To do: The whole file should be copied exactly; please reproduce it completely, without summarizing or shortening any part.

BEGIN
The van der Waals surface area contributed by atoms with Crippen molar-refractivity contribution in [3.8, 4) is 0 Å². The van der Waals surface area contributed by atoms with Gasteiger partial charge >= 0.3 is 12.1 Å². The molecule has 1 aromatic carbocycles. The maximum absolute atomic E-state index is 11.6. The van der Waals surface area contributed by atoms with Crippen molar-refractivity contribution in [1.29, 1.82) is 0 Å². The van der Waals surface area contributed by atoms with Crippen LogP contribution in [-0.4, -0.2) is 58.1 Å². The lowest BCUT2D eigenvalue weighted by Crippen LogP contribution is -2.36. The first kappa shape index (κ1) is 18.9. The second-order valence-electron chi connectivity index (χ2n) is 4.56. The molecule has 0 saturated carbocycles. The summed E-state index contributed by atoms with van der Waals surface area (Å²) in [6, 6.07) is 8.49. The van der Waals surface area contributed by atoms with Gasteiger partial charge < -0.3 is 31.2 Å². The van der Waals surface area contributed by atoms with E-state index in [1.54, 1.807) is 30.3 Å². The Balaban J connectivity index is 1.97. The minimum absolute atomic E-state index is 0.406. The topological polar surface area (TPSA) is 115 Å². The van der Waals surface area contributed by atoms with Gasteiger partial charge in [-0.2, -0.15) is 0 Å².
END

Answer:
The van der Waals surface area contributed by atoms with Crippen molar-refractivity contribution in [3.8, 4) is 0 Å². The van der Waals surface area contributed by atoms with Gasteiger partial charge >= 0.3 is 12.1 Å². The molecule has 1 aromatic carbocycles. The maximum absolute atomic E-state index is 11.6. The van der Waals surface area contributed by atoms with Crippen molar-refractivity contribution in [1.29, 1.82) is 0 Å². The van der Waals surface area contributed by atoms with Crippen LogP contribution in [-0.4, -0.2) is 58.1 Å². The lowest BCUT2D eigenvalue weighted by Crippen LogP contribution is -2.36. The first kappa shape index (κ1) is 18.9. The second-order valence-electron chi connectivity index (χ2n) is 4.56. The molecule has 0 saturated carbocycles. The summed E-state index contributed by atoms with van der Waals surface area (Å²) in [6, 6.07) is 8.49. The van der Waals surface area contributed by atoms with Gasteiger partial charge < -0.3 is 31.2 Å². The van der Waals surface area contributed by atoms with E-state index in [1.54, 1.807) is 30.3 Å². The Balaban J connectivity index is 1.97. The minimum absolute atomic E-state index is 0.406. The topological polar surface area (TPSA) is 115 Å². The van der Waals surface area contributed by atoms with Gasteiger partial charge in [-0.2, -0.15) is 0 Å².